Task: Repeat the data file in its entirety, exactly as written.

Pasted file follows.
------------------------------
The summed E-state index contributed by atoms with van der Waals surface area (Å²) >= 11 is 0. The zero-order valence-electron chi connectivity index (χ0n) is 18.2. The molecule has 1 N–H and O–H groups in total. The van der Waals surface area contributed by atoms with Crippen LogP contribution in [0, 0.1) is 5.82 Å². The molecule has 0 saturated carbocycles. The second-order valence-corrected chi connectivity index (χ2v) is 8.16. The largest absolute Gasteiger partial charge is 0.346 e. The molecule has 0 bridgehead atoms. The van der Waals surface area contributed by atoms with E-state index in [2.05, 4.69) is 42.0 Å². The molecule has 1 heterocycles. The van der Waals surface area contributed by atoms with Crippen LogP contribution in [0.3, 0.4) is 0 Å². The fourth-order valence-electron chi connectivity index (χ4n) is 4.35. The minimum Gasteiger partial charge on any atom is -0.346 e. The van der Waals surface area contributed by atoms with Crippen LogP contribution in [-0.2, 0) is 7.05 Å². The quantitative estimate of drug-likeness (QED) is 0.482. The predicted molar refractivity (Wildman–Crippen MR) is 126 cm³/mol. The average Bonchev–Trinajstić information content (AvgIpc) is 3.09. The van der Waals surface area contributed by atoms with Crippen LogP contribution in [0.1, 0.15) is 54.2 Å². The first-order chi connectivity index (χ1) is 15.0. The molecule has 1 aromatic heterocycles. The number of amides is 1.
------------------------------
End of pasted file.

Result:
The summed E-state index contributed by atoms with van der Waals surface area (Å²) >= 11 is 0. The zero-order valence-electron chi connectivity index (χ0n) is 18.2. The molecule has 1 N–H and O–H groups in total. The van der Waals surface area contributed by atoms with Crippen LogP contribution in [0, 0.1) is 5.82 Å². The molecule has 0 saturated carbocycles. The second-order valence-corrected chi connectivity index (χ2v) is 8.16. The largest absolute Gasteiger partial charge is 0.346 e. The molecule has 0 bridgehead atoms. The van der Waals surface area contributed by atoms with E-state index in [2.05, 4.69) is 42.0 Å². The molecule has 1 heterocycles. The van der Waals surface area contributed by atoms with Crippen LogP contribution in [0.3, 0.4) is 0 Å². The fourth-order valence-electron chi connectivity index (χ4n) is 4.35. The minimum Gasteiger partial charge on any atom is -0.346 e. The van der Waals surface area contributed by atoms with Crippen LogP contribution in [-0.2, 0) is 7.05 Å². The quantitative estimate of drug-likeness (QED) is 0.482. The predicted molar refractivity (Wildman–Crippen MR) is 126 cm³/mol. The average Bonchev–Trinajstić information content (AvgIpc) is 3.09. The van der Waals surface area contributed by atoms with Crippen LogP contribution in [0.1, 0.15) is 54.2 Å². The first-order chi connectivity index (χ1) is 15.0. The molecule has 1 aromatic heterocycles. The number of amides is 1.